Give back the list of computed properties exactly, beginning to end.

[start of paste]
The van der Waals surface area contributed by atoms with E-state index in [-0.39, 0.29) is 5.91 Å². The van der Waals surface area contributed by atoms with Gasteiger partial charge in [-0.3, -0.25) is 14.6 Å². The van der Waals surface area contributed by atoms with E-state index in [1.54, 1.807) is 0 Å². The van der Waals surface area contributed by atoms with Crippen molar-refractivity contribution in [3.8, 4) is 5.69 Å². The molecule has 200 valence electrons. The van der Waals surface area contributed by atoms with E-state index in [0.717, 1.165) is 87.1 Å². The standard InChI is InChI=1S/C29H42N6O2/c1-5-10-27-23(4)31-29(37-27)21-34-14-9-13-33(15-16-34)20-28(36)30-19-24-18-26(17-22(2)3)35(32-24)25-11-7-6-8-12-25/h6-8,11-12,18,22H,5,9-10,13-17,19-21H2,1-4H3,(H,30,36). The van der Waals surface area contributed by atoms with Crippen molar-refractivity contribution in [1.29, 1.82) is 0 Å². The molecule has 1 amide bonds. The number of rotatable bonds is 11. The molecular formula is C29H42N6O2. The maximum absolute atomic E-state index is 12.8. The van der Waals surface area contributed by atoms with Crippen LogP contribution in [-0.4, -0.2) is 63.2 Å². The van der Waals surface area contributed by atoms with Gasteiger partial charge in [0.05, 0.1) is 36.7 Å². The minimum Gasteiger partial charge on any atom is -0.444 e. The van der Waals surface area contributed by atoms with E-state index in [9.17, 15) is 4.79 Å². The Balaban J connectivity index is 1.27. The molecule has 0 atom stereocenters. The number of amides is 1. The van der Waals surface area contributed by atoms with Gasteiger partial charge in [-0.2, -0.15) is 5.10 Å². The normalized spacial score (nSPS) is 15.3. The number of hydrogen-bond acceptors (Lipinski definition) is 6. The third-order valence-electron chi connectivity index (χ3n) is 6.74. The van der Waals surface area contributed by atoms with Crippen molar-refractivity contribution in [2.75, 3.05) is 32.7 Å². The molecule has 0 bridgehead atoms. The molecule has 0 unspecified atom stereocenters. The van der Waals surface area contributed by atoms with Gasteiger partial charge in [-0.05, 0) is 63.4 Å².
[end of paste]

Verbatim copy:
The van der Waals surface area contributed by atoms with E-state index in [-0.39, 0.29) is 5.91 Å². The van der Waals surface area contributed by atoms with Gasteiger partial charge in [-0.3, -0.25) is 14.6 Å². The van der Waals surface area contributed by atoms with E-state index in [1.54, 1.807) is 0 Å². The van der Waals surface area contributed by atoms with Crippen molar-refractivity contribution in [3.8, 4) is 5.69 Å². The molecule has 200 valence electrons. The van der Waals surface area contributed by atoms with E-state index in [0.717, 1.165) is 87.1 Å². The standard InChI is InChI=1S/C29H42N6O2/c1-5-10-27-23(4)31-29(37-27)21-34-14-9-13-33(15-16-34)20-28(36)30-19-24-18-26(17-22(2)3)35(32-24)25-11-7-6-8-12-25/h6-8,11-12,18,22H,5,9-10,13-17,19-21H2,1-4H3,(H,30,36). The van der Waals surface area contributed by atoms with Crippen molar-refractivity contribution in [1.29, 1.82) is 0 Å². The molecule has 1 amide bonds. The number of rotatable bonds is 11. The molecular formula is C29H42N6O2. The maximum absolute atomic E-state index is 12.8. The van der Waals surface area contributed by atoms with Crippen LogP contribution in [-0.4, -0.2) is 63.2 Å². The van der Waals surface area contributed by atoms with Gasteiger partial charge in [0.05, 0.1) is 36.7 Å². The minimum Gasteiger partial charge on any atom is -0.444 e. The van der Waals surface area contributed by atoms with E-state index in [9.17, 15) is 4.79 Å². The Balaban J connectivity index is 1.27. The molecule has 0 atom stereocenters. The number of amides is 1. The van der Waals surface area contributed by atoms with Gasteiger partial charge in [-0.2, -0.15) is 5.10 Å². The normalized spacial score (nSPS) is 15.3. The number of hydrogen-bond acceptors (Lipinski definition) is 6. The third-order valence-electron chi connectivity index (χ3n) is 6.74. The van der Waals surface area contributed by atoms with Crippen molar-refractivity contribution in [2.75, 3.05) is 32.7 Å². The molecule has 0 bridgehead atoms. The molecule has 0 unspecified atom stereocenters. The van der Waals surface area contributed by atoms with Gasteiger partial charge in [-0.05, 0) is 63.4 Å².